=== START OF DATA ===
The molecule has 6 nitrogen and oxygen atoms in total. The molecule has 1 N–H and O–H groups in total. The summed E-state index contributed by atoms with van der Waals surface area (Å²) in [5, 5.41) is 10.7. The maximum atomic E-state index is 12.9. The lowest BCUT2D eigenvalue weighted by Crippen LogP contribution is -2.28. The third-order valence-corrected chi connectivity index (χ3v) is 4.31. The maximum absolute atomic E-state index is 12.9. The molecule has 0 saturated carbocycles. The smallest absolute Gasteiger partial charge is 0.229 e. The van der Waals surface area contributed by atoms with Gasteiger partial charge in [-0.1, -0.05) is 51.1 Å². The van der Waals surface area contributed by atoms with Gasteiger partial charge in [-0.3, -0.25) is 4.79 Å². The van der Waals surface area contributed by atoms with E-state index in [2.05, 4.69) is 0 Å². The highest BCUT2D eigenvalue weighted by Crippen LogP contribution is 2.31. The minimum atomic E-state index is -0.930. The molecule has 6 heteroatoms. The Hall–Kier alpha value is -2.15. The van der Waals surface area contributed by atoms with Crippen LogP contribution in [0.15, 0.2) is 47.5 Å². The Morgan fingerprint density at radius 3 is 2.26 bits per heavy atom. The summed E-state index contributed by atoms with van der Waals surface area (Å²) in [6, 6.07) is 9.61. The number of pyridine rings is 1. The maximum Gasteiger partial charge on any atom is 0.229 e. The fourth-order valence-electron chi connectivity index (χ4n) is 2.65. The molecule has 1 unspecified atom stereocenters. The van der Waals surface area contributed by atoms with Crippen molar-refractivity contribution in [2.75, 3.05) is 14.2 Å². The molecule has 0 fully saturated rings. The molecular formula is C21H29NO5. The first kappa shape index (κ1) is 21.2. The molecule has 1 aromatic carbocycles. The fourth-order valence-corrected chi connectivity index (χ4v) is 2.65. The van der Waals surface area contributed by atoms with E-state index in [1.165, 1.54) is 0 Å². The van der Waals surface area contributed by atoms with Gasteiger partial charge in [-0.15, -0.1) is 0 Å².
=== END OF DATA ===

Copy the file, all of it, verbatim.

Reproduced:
The molecule has 6 nitrogen and oxygen atoms in total. The molecule has 1 N–H and O–H groups in total. The summed E-state index contributed by atoms with van der Waals surface area (Å²) in [5, 5.41) is 10.7. The maximum atomic E-state index is 12.9. The lowest BCUT2D eigenvalue weighted by Crippen LogP contribution is -2.28. The third-order valence-corrected chi connectivity index (χ3v) is 4.31. The maximum absolute atomic E-state index is 12.9. The molecule has 0 saturated carbocycles. The smallest absolute Gasteiger partial charge is 0.229 e. The van der Waals surface area contributed by atoms with Gasteiger partial charge in [-0.1, -0.05) is 51.1 Å². The van der Waals surface area contributed by atoms with Gasteiger partial charge in [-0.3, -0.25) is 4.79 Å². The van der Waals surface area contributed by atoms with E-state index in [2.05, 4.69) is 0 Å². The highest BCUT2D eigenvalue weighted by Crippen LogP contribution is 2.31. The minimum atomic E-state index is -0.930. The molecule has 6 heteroatoms. The Hall–Kier alpha value is -2.15. The van der Waals surface area contributed by atoms with Crippen LogP contribution in [0.15, 0.2) is 47.5 Å². The Morgan fingerprint density at radius 3 is 2.26 bits per heavy atom. The summed E-state index contributed by atoms with van der Waals surface area (Å²) in [6, 6.07) is 9.61. The number of pyridine rings is 1. The maximum Gasteiger partial charge on any atom is 0.229 e. The fourth-order valence-electron chi connectivity index (χ4n) is 2.65. The molecule has 1 unspecified atom stereocenters. The van der Waals surface area contributed by atoms with Crippen molar-refractivity contribution in [2.75, 3.05) is 14.2 Å². The molecule has 0 fully saturated rings. The molecular formula is C21H29NO5. The first kappa shape index (κ1) is 21.2. The molecule has 1 aromatic carbocycles. The fourth-order valence-corrected chi connectivity index (χ4v) is 2.65. The van der Waals surface area contributed by atoms with E-state index in [1.165, 1.54) is 0 Å². The van der Waals surface area contributed by atoms with Gasteiger partial charge in [-0.15, -0.1) is 0 Å².